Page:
Reading This Week

Three parenting books, which are changing my life

It might seem strange to read three at once, but I’m finding it helpful in locating the contradictions among them and using these contradictions to productively cultivate my own parenting approach:

  • The Montessori Toddler by Simone Davies
  • French Kids Eat Everything {And Yours Can Too} by Karen Le Billon
  • No Bad Kids by Janet Lansbury

The Book of Ruth, as part of a larger bible-reading project I’m completing

Christine Hayes’s lectures through Open Yale Courses through Yale University have been particularly helpful.

The Innocents by Michael Crummey

While I eagerly anticipate the Giller Prize announcement on November 18…

This brilliant quote, from Zadie Smith’s recent essay, about which I cannot stop thinking:

“A book does not watch us reading it; it cannot morph itself, page by page, to suit our tastes, or deliver to us only depictions of people we already know and among whom we feel comfortable. It cannot note our reactions and then skew its stories to confirm our worldview or reinforce our prejudices. A book does not know when we pick it up and put it down; it cannot nudge us into the belief that we must look at it first thing upon waking and last thing at night, and though it may prove addictive, it will never know exactly how or why. Only the algorithms can do all this—and so much more.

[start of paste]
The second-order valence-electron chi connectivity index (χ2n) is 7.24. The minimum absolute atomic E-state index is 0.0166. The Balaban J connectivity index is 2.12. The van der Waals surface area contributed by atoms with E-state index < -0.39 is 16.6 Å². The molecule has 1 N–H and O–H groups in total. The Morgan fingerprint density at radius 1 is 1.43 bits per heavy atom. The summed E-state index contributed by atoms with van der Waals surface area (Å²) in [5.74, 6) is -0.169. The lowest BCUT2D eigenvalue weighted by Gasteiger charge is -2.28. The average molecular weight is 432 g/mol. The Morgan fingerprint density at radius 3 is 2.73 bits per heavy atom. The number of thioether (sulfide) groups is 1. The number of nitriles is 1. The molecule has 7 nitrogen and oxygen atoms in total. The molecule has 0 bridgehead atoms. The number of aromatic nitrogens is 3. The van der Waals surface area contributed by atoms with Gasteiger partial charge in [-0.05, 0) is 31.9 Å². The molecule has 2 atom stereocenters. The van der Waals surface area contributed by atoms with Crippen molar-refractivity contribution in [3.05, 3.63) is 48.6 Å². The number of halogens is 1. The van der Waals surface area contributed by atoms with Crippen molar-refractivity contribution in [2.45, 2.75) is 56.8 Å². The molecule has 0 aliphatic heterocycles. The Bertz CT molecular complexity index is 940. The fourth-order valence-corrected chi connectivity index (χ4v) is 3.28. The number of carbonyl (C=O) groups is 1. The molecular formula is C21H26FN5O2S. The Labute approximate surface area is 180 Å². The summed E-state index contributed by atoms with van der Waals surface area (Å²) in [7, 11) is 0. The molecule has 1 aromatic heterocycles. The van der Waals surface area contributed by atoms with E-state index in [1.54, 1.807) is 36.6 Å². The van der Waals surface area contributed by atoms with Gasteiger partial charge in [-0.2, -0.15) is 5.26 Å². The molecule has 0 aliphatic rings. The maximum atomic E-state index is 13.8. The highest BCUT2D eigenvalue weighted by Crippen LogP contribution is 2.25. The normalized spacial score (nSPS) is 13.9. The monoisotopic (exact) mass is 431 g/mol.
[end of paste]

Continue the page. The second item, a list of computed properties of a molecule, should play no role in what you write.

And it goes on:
By now, the idea of depriving this digital maw of its daily diet of “you” has become inconceivable. Meanwhile, the closed circle that fiction once required—reader, writer, book—feels so antiquated we hardly see the point of it…

Despite the confidence of the data harvesters, a self can never be known perfectly or in its entirety. The intimate meeting between a book and its reader can’t be predetermined. To put it another way, a book can try to modify your behavior, but it has no way of knowing for sure that it has. In front of a book you are still free. Between reader and book, there is only the continual risk of wrongness, word by word, sentence by sentence. The Internet does not get to decide. Nor does the writer. Only the reader decides. So decide.”

Zadie Smith, “Fascinated to Presume: In Defense of Fiction

New York Review of Books October 24, 2019 issue